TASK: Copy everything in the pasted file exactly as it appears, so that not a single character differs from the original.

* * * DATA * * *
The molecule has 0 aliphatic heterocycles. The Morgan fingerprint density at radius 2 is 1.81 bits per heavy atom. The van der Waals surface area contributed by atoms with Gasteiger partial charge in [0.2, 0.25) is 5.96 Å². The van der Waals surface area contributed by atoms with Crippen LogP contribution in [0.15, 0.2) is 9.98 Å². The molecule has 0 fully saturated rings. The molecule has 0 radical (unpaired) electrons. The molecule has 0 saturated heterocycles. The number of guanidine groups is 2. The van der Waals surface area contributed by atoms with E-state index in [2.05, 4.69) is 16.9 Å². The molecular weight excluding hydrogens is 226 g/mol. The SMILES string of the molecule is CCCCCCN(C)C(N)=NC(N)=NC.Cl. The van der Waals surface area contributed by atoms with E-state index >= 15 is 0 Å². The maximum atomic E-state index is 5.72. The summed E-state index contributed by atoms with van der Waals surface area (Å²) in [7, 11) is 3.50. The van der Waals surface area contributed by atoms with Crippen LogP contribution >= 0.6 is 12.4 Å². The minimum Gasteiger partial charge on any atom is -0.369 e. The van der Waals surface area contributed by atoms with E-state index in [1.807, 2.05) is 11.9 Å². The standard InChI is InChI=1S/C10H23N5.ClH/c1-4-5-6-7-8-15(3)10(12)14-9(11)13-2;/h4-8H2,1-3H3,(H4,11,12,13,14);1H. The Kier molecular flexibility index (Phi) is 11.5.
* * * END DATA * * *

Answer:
The molecule has 0 aliphatic heterocycles. The Morgan fingerprint density at radius 2 is 1.81 bits per heavy atom. The van der Waals surface area contributed by atoms with Gasteiger partial charge in [0.2, 0.25) is 5.96 Å². The van der Waals surface area contributed by atoms with Crippen LogP contribution in [0.15, 0.2) is 9.98 Å². The molecule has 0 fully saturated rings. The molecule has 0 radical (unpaired) electrons. The molecule has 0 saturated heterocycles. The number of guanidine groups is 2. The van der Waals surface area contributed by atoms with E-state index in [2.05, 4.69) is 16.9 Å². The molecular weight excluding hydrogens is 226 g/mol. The SMILES string of the molecule is CCCCCCN(C)C(N)=NC(N)=NC.Cl. The van der Waals surface area contributed by atoms with E-state index >= 15 is 0 Å². The maximum atomic E-state index is 5.72. The summed E-state index contributed by atoms with van der Waals surface area (Å²) in [7, 11) is 3.50. The van der Waals surface area contributed by atoms with Crippen LogP contribution >= 0.6 is 12.4 Å². The minimum Gasteiger partial charge on any atom is -0.369 e. The van der Waals surface area contributed by atoms with E-state index in [1.807, 2.05) is 11.9 Å². The standard InChI is InChI=1S/C10H23N5.ClH/c1-4-5-6-7-8-15(3)10(12)14-9(11)13-2;/h4-8H2,1-3H3,(H4,11,12,13,14);1H. The Kier molecular flexibility index (Phi) is 11.5.